Hi, today I’m going to teach you a super simple way to say how long something will last in French. Forget all those complicated grammar rules that will only confuse you!
This lesson is for everyone, beginner learners, intermediate learners and even advanced learners, so let me show you what it’s like on the other side.
Summary table of the use of Depuis, Pendant, En, Il y a and Dans
|DEPUIS||PENDANT||EN||IL Y A||DANS|
|Continuity||Limited duration||Time required to perform an action||Moment in|
|As we speak, the action continues.||At the moment of speaking the action is finished.|
We are talking about a limited period in the future
We are talking about a general situation.
|We are talking about the time needed to accomplish the action.||We’re talking about something that happened.||We’re talking about something that’s going to happen.|
|Verb in the present or past tense.||Verb in the past, present or future tense.||Verb in the past, present or future tense.||Verb in the past tense.||Verb in the present or future tense.|
But let’s look at these prepositions of time to express duration in French in more detail.
We’ll start with a little diagram – a drawing – it’s always easier that way!
Where are you going to put the following words that express duration: il y a, dans, pendant, depuis and en?
For the number 1, what do you suggest? For the 2? Etc.
Don’t look at the answer key right away, but try to find the answer based on what you already know and the summary table above.
I will explain each preposition in detail and then I will post the correction.
French preposition of time: il y a
It expresses the same idea as « ago » in English.
Attention, we do not use a date with, but a duration between the date of the event and today.
- Il y a deux ans, je suis allé en vacances en Italie.
(Two years ago, I went on vacation to Italy.)
- Il y a cinq minutes, j’ai vu ton frère passer.
Five minutes ago, I saw your brother walk by
French preposition of time: depuis
Depuis expresses a duration that began in the past and continues as we speak.
Most of the time, depuis is used with a verb in the present tense, but it is also possible to have a verb in the past tense.
- Depuis six mois, je travaille nuit et jour.
For the past six months, I have been working night and day.
- Je l’attendais depuis une heure, quand il est enfin arrivé.
I was waiting for him for an hour, when he finally arrived.
- Depuis que je la connais, je suis de meilleure humeur.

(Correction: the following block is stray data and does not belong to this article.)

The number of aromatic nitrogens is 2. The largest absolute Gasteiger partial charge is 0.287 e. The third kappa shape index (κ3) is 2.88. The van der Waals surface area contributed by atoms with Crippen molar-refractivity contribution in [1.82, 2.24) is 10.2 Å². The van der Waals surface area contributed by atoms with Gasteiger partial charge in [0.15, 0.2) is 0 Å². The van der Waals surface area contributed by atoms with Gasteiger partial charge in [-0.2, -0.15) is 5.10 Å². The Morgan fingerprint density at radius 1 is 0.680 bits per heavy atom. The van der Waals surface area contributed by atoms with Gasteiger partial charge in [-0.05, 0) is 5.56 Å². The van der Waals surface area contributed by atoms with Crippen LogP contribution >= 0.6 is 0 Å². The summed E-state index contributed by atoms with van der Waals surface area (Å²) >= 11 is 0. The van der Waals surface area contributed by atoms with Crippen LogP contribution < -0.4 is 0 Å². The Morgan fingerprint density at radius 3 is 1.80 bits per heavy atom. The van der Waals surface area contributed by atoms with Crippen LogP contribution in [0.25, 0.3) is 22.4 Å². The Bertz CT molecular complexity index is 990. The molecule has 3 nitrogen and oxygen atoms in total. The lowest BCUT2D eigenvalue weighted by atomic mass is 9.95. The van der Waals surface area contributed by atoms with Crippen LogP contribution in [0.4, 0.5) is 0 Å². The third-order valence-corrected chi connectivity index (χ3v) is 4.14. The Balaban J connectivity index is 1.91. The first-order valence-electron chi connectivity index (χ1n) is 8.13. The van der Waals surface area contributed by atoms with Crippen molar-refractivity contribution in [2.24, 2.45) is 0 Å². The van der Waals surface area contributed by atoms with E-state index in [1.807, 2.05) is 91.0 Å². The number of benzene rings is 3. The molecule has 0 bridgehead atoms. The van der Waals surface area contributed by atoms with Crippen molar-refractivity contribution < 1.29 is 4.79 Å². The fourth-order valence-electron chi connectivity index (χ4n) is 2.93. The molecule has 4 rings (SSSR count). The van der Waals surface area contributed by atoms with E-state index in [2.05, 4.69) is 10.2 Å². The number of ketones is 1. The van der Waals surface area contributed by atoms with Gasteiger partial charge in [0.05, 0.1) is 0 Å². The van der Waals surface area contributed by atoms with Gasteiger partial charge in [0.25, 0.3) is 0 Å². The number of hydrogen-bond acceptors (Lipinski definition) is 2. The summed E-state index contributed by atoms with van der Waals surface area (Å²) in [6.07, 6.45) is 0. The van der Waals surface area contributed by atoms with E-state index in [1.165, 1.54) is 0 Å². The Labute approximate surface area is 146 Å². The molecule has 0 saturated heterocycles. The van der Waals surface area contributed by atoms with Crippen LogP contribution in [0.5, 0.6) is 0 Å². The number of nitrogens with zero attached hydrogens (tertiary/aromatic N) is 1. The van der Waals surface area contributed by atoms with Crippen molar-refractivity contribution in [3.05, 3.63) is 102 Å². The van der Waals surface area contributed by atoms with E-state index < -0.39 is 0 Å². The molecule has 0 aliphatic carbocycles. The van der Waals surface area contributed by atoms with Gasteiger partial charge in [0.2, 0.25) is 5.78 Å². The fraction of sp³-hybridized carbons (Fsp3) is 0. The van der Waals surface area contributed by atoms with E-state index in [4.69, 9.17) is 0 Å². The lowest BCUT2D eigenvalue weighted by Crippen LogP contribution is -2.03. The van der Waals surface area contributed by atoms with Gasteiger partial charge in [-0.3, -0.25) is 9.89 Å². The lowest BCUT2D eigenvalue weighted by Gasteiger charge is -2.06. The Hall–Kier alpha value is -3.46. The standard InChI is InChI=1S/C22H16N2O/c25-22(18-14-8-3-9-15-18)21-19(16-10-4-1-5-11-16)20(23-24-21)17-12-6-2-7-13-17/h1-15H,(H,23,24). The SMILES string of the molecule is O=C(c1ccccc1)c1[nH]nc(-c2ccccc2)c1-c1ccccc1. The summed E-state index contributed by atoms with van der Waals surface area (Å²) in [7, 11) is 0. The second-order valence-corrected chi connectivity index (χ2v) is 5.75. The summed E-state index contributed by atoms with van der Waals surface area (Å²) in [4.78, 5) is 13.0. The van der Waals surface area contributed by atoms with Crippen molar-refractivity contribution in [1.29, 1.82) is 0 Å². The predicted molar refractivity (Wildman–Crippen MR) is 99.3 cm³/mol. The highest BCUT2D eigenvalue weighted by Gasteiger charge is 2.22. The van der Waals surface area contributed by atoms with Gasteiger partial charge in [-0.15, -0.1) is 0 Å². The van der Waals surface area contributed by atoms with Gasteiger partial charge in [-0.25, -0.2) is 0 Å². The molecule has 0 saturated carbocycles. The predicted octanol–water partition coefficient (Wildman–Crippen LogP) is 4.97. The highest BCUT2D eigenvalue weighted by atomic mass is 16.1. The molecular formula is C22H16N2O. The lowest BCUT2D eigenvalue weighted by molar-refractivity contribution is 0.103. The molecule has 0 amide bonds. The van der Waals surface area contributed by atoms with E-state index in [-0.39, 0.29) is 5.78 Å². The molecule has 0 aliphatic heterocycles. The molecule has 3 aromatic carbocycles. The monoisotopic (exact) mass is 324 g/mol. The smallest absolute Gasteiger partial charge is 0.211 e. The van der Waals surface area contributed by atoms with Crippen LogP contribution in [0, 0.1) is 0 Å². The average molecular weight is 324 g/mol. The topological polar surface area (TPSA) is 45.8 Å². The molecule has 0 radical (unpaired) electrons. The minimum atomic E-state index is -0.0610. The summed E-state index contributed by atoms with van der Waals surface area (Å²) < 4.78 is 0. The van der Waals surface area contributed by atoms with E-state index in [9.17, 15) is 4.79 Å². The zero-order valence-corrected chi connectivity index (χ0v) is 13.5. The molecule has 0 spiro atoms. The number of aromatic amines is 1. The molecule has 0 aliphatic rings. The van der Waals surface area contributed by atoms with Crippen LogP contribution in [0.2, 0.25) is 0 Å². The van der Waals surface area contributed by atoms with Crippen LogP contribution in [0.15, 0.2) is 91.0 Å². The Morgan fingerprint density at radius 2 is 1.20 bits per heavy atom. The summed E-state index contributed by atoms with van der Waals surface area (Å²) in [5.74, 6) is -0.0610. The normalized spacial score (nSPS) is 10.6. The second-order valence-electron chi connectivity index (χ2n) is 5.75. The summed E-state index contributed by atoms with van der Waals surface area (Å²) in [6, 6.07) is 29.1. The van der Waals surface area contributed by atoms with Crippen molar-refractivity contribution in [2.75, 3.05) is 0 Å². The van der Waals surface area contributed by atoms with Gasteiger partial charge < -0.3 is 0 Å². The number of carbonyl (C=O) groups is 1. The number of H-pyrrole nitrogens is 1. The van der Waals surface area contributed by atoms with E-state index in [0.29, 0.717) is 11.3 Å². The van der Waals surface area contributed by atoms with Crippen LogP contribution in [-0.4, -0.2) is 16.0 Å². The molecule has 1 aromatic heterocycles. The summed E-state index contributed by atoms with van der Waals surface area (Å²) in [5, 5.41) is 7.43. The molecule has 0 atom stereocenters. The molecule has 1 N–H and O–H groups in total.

Since I met her, I am in a better mood.
We can also use SINCE with a date. We will always express a duration but taking the given date as the starting point.
- Il travaille dans cette entreprise depuis 1998.
He has been working in this company since 1998.
French preposition of time: dans
Dans expresses the duration that separates an action between the present moment and a moment in the future.
The verb used will then be in the future tense (simple future or near future) or also in the present tense. You probably know that the present tense can be used with a future value.
- Dans deux heures j’aurai rendez-vous avec mon professeur.
In two hours I will have an appointment with my teacher.
- Dans six mois je partirai faire le tour du monde.
In six months I’ll go on a world tour.
French preposition of time: pendant
Pendant is the magic word to express a duration. You can use it in many situations, with verbs in all tenses.
⚠️ Be careful, because very often students use the word pour instead of pendant!
Pour expresses the goal.
- Tous les jours, je travaillais pendant quatre heures sur mon projet.
Every day, I worked for four hours on my project.
- L’an prochain, elle ira en Italie pendant six mois.
Next year, she will go to Italy for six months.
- Je peux regarder la mer pendant des heures.
I can look at the sea for hours.
French preposition of time: en
En is the most difficult preposition of duration to understand because of its particular use.
First, you know that the word en has multiple uses. It can be:
- A pronoun
- A preposition of time
- A preposition of place
Here, we are interested in the word en to indicate duration in French.
En gives us additional information to the simple indication of duration, it clearly expresses that 100% of the action of the verb has been performed.
For example, what is the difference between these two sentences:
- Anna a appris le français pendant six mois.
- Anna a appris le français en six mois.
In the first sentence, we just know that Anna has learned French for six months. But what is her level of French? We don’t know. Maybe she is A2, B1 or B2?
Whereas in the second sentence, we always know that the duration of learning French lasted six months but we also know that she finished learning! She knows all the French.
Anna is very strong! 😄
Correction of the pattern of prepositions of time to express duration in French
So? Did you get it right? 😀
If you want, you can download the Little Bonus PDF, in which you will find:
- the synthesis of this lesson,
- exercises to practice with the words of the duration,
- as well as the correction of the small dictation that you can hear in the video (you can see the video at the beginning of this page).
Yes, I know, a dictation… Pffff! But this way, you will be able to see, in situation, the words I just explained to you. It’s a great way for you to understand them, memorize them and then be able to use them without making mistakes.
And as always, the best way to improve your French is to speak as much as possible! Have confidence in your French and speak!
Ciao, see you soon 😃
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